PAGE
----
Past Looking: Historical Imagination and the Rhetoric of the Image

Past Looking: Historical Imagination and the Rhetoric of the Image

Past Looking: Historical Imagination and the Rhetoric of the Image

Past Looking: Historical Imagination and the Rhetoric of the Image

Synopsis

Michael Ann Holly asserts that historical interpretation of the pictorial arts is always the intellectual product of a dynamic exchange between past and present. recent theory emphasizes the subjectivity of the historian and the ways in which any interpretation betrays the presence of an interpreter. In Past Looking, she challenges that view, arguing that historical objects of representational art are actively engaged in prefiguring the kinds of histories that can be written about them. Holly directs her attention to early modern works of visual art and their rhetorical roles in legislating the kind of tales told bout them by a few classic cultural commentaries of the nineteenth and twentieth centuries: Burckhardt's synchronic vision of the Italian Renaissance, W lfflin's exemplification of the Baroque, Schapiro's and Freud's dispute over the meanings of Leonardo's art, and Panofsky's exegesis of the disguised symbolism of Northern Renaissance painting.

Excerpt

Past Looking explores--sometimes metaphorically, sometimes literally--the ways in which past works of art actually work at prefiguring the shape of their subsequent histories. It has become a commonplace in poststructuralist theory to argue that the interpretation always betrays the presence of the interpreter. While disputing neither the intellectual efficacy nor the ideological power of that perspective, this book uses poststructuralist revisions to return to the other side of the equation.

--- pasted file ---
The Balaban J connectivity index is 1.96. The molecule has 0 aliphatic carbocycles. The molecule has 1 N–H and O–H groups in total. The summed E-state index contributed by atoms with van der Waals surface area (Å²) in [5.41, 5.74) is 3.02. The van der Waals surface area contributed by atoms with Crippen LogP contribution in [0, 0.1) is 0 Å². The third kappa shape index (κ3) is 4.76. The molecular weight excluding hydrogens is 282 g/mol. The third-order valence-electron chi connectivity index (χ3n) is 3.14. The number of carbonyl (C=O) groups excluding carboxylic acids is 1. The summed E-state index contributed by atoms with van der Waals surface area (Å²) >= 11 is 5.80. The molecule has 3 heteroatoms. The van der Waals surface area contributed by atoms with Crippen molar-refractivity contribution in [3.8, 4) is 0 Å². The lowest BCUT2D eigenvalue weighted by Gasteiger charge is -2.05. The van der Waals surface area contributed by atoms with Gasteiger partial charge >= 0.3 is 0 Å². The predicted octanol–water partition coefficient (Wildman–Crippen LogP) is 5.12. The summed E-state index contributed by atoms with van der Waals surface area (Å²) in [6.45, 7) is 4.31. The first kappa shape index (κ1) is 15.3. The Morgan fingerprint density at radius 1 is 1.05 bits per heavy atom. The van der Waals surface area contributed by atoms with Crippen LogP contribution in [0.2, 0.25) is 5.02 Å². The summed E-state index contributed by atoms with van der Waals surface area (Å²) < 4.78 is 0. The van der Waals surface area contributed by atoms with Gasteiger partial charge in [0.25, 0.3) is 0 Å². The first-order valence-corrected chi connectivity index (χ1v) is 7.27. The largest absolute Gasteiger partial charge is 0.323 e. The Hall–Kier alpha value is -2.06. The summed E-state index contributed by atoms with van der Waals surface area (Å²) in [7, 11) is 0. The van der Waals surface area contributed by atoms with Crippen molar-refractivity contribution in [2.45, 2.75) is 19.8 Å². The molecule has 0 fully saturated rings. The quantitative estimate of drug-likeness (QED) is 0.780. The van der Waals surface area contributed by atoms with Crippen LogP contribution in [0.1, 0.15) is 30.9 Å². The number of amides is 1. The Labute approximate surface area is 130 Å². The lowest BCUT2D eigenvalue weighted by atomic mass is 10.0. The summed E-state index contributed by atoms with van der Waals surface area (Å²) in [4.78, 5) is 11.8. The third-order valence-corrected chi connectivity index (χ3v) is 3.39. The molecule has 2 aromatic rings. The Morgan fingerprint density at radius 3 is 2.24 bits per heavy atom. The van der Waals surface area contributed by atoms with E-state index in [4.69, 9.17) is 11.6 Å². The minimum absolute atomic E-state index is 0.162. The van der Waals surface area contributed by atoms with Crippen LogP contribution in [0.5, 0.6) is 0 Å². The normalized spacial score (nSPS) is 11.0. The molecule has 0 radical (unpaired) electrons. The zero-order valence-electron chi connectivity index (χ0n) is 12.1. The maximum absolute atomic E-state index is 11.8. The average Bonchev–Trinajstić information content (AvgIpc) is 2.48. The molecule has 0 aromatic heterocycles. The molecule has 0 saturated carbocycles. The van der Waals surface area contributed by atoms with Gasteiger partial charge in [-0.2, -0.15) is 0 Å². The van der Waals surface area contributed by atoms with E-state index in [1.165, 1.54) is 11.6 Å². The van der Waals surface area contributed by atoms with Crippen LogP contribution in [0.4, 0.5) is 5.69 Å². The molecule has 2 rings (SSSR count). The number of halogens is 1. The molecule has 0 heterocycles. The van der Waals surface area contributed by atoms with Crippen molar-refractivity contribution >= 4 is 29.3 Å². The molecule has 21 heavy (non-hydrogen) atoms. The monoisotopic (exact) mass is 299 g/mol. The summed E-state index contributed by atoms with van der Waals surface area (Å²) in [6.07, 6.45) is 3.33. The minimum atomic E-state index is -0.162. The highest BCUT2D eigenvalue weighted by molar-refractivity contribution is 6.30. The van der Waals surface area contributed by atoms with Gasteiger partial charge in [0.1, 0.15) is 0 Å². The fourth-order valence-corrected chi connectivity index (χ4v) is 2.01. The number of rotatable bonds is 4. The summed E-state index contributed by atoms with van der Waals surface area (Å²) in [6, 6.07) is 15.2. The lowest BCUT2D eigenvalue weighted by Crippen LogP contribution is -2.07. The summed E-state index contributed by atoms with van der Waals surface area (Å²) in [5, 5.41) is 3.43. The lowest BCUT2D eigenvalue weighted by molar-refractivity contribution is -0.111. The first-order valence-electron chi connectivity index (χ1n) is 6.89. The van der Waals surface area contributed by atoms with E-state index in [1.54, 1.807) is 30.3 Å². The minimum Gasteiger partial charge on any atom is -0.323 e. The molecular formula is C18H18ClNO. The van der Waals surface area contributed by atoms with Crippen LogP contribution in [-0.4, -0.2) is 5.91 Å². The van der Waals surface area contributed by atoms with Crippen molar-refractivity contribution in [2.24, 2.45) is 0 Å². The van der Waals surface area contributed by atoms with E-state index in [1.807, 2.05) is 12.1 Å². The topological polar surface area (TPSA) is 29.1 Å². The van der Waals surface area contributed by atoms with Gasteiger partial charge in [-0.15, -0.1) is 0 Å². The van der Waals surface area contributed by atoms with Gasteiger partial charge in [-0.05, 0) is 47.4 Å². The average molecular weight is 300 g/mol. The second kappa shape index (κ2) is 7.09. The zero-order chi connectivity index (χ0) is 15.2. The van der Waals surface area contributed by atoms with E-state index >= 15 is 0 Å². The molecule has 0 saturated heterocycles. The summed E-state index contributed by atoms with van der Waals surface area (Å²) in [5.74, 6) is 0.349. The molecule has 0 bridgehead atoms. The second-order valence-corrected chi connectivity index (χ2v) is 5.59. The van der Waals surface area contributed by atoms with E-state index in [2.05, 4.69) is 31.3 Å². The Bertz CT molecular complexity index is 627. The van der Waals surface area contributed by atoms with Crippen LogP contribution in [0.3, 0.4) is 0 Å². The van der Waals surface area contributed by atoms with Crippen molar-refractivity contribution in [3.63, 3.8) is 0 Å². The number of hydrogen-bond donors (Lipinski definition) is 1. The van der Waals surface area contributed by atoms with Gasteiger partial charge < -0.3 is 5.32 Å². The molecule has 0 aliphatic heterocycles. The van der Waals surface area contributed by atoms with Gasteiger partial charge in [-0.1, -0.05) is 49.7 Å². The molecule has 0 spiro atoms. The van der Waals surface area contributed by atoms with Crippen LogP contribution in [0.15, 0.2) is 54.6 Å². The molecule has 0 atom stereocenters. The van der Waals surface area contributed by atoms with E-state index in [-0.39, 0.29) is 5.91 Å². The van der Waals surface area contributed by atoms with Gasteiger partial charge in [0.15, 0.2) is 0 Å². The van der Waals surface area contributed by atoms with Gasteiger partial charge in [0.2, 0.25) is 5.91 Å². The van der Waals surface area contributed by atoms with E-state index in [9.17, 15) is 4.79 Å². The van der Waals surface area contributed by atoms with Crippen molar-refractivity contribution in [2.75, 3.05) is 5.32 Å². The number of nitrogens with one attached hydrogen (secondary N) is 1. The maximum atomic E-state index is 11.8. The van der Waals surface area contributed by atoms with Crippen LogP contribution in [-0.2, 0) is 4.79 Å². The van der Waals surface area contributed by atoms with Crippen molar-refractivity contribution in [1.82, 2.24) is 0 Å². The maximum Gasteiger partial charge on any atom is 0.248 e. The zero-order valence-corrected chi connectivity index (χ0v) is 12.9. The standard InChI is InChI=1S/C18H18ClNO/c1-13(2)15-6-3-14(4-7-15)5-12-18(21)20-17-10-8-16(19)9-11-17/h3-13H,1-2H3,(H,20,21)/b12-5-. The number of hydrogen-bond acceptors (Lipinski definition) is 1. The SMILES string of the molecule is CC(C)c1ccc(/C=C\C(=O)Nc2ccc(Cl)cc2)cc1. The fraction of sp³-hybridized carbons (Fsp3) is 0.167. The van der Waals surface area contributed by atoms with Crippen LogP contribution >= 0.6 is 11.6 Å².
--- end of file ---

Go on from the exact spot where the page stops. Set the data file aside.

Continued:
My focus is on early modern works of visual art and their rhetorical roles in seductively legislating the kinds of tales told about them by a few classic cultural histories of the nineteenth and twentieth centuries: Burckhardt's synchronic history of the Italian Renaissance, Wölfflin's exemplification of the baroque, Panofsky's exegesis of disguised symbolism in northern Renaissance painting, Schapiro's and Freud's disagreement over the meaning of Leonardo's art, among others. the primary issue is one of a productive correspondence of rhetorical ideologies between image and text. I argue by way of specific historical examples that representational practices encoded in works of art continue to be encoded in their commentaries. Holding fast to the conviction that we can consider this question of reciprocity between work of art and historian only in the wake of poststructuralist reconsiderations of the relationship between objecthood and subjectivity, I explore in the first and last chapters a range of contemporary theoretical perspec-

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